The top of my spreadsheet even has a section that averages out the hourly wage over all months driven. Right now it's about $11.77 an hour. That's after all expenses, including tax. For me, that's OK because I have a full time job so that wage is purely extra income for me and it's come in handy from paying for my Florida vacation this past May to a new mattress this month.

I've seen some threads stating that it's important to look at your profit per mile, but for me it's always been about the hourly wage.
If your profit per mile is too low the hourly wage will be anyway. That's why driving at 75 cents/mile is not worth it. Even if you use costs of 30 cents/mile (small and fuel efficient car), not the IRS 57.5, you'd have to drive 30 miles each hour to make $9 per hour before taxes.

$0.75×0.8=$0.60
$0.60-$0.30=$0.30

$0.30×30 miles =$9.00

If you go by the IRS deduction you're only making 2.5 cents per mile. But you won't have as much to pay in taxes!

The two are obviously linked. But I have a similar spreadsheet and have always used it to keep track of my pizza delivery miles and tips so as to see what days and times of year are best. I also used it to compare working in different locations and dominos vs pizza Hut.

Sidenote: I love Excel!
 

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OPPORTUNITY COST

per hour is irrelevant unless you compare your time to anything else that might make money with that time.

Your time has NO value unless you can use it to make money elsewhere.

If I would spend that time having a latte at Starbucks or Peet's - or sitting at home, it had NO economic value.
I would say that leisure time is worth something. Maybe not as much per hour as you make at your "real" job but it's important to recognize it's not worthless which is what I get from your "NO economic value".

It's important IMHO to have time off for your body and mind. Working 100 hours per week is not healthy.

I think we all have to somehow put an economic value on our time so as to not fall into the trap of working way beyond what is good for us for an economic benefit that is outweighed by the toll on our mind and body.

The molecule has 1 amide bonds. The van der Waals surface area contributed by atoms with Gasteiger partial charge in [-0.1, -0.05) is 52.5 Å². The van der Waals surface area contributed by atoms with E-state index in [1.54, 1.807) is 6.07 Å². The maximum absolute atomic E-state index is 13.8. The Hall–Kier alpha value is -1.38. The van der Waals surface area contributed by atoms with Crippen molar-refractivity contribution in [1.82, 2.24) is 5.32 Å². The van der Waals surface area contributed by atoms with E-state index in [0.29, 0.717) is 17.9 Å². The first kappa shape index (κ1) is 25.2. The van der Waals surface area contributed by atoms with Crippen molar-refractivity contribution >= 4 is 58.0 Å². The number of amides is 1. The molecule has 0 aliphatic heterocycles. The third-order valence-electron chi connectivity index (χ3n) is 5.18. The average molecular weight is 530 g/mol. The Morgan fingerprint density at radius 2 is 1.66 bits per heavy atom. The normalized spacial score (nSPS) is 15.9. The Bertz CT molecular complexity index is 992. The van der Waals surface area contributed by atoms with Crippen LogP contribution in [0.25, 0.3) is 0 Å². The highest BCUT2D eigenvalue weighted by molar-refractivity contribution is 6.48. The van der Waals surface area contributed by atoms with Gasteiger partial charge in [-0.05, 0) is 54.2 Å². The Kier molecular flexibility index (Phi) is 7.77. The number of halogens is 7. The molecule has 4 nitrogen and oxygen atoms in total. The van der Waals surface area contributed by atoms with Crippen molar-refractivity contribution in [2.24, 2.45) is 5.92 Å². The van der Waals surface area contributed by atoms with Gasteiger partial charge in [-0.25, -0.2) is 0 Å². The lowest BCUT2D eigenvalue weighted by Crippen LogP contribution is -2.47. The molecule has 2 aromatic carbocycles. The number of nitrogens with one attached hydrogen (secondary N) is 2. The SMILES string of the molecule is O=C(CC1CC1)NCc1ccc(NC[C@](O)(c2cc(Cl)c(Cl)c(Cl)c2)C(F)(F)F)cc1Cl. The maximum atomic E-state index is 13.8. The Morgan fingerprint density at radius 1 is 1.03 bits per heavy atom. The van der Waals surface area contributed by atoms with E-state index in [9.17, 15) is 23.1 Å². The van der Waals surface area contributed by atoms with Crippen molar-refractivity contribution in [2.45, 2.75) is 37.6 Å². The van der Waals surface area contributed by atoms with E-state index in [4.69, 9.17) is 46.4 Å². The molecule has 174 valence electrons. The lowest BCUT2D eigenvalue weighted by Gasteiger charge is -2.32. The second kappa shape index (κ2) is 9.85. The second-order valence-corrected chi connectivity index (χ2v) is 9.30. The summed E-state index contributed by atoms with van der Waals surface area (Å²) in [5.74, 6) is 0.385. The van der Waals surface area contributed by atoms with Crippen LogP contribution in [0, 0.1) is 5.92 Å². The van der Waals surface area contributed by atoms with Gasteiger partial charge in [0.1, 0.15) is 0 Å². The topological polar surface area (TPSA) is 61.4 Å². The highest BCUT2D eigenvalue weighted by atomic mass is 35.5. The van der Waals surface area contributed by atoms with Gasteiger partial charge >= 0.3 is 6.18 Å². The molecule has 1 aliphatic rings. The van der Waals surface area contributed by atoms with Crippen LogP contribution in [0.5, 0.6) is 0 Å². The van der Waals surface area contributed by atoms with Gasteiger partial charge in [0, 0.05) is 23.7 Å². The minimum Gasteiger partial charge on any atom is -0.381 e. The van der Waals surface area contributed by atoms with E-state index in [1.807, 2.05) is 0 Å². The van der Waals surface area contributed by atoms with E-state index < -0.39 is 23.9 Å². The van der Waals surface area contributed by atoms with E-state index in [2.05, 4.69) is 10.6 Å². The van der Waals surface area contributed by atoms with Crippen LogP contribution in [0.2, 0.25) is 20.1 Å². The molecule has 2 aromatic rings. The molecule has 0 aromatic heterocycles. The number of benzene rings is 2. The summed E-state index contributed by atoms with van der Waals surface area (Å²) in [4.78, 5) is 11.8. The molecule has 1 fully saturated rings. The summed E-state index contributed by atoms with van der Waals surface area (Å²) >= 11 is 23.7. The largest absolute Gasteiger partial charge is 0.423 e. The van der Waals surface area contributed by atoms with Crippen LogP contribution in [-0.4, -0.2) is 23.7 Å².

This may vary by circumstances. If I am broke and can't make my car payment I may well be willing to work for minimum wage for a short time to avoid repossession even doing something that I don't like because the benefit (keeping my car) is worth it to me.

But if my regular job pays well and I'm not in dire straits then working for minimum wage just for "extra" money probably won't be. The payoff just isn't enough.

Everything is a cost/benefit analysis and it varies by individual. Uber is managing to keep some drivers because:
1. Many don't do the math. They are willing to work for let's say $15 per hour and THINK they are doing that but in fact it's far less. They will keep going until reality sets in.
2. They are desperate due to the economy and other factors and although they would not normally work for what they're making they feel that at this point they have no choice. These people will quit or cut back if their situation improves.

But to get back to my point: You have to put a number on what you're willing to work for and why. Otherwise, using your premise, working for 50 cents per hour makes sense as your time would otherwise have "no economic value". I think you would agree that it has VALUE. The problem is the only way to quantify that when it comes to working or not working is by pay per hour.
 

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Great post!

For those that haven't done the math and learned good strategy, it's just a matter of time before they quit, because doing it the way Uber wants drivers to do it isn't justified by the compensation. You've got to do the math, learn the market, and strategize to make it work.

That is why I can still continue to drive despite how much I hate Uber. I hate Uber because you shouldn't have to be an engineer like me to make it work.
I would also argue that there are markets where all the strategizing in the world simply can't make it work anymore. I think we have to be careful not to give the impression that if you can't make it work for you it's a case of not being smart enough. I see a lot of this attitude from some posters and often they are not even in the same area as the person they are telling to "work smarter".